228 Loughs Agency ()
229 , to Northern Ireland Assembly Committee for Agriculture, Environment and Rural Affairs, 17 November 2016
231 Loughs Agency ()
233 , (Barry Fox) to Northern Ireland Assembly Committee for Agriculture, Environment and Rural Affairs, 17 November 2016
235 NI Marine Task Force (), , 9 June 2018
236 , 9 June 2018,
238 Loughs Agency ()
239 , 9 June 2018
240 Dáil Éireann Debate, 13 February 2018, question from Deputy Thomas Pringle to the Minister for Agriculture, Food and the Maine 
241 House of Commons, 18 July 2018, written question ()
243 Loughs Agency ()
244 Loughs Agency ()
246 Loughs Agency ()
247 (John McCartney of the Lough’s Agency) to Northern Ireland Assembly Committee for Agriculture, Environment and Rural Affairs, 17 November 2016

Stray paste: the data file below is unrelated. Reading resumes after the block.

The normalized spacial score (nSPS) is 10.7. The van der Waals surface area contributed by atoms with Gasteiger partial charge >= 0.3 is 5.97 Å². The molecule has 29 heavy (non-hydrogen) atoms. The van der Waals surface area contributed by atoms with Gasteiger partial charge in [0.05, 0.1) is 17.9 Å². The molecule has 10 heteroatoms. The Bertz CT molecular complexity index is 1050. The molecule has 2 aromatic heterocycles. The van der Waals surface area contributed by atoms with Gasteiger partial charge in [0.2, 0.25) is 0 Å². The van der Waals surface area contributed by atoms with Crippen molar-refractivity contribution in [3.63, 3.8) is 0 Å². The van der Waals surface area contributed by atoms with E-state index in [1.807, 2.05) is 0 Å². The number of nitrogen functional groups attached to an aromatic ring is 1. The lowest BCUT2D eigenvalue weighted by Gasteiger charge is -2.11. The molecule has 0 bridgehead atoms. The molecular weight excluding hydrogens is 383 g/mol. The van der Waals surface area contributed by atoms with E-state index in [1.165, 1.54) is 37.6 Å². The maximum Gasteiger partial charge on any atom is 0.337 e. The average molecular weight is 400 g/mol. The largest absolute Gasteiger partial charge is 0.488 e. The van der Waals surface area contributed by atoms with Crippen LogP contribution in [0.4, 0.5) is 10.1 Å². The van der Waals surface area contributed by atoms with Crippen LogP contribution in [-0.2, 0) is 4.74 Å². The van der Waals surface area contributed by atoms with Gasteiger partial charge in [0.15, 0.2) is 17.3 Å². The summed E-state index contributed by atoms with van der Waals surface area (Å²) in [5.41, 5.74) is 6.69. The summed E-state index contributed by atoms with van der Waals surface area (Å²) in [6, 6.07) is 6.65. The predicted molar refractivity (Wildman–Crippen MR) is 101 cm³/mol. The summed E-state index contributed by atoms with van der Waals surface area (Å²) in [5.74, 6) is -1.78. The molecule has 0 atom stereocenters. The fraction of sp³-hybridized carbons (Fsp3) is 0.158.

248 Loughs Agency ()
249 Loughs Agency ()
250 Loughs Agency ()
251 Loughs Agency ()
252 Loughs Agency ()
253 [David Sterling] [Hugh Widdis], Oral Evidence to the Northern Ireland Affairs Committee inquiry into Devolution and Democracy - dealing with the deficit, on 24 January 2018, HC613
254 (David Sterling), Oral Evidence to the Northern Ireland Affairs Committee inquiry into Devolution and Democracy - dealing with the deficit, on 24 January 2018, HC613
255 , BBC, 6 July 2018
256 Loughs Agency ()
257 Loughs Agency ()
258 Loughs Agency ()
259 Loughs Agency ()
Published: 15 September 2018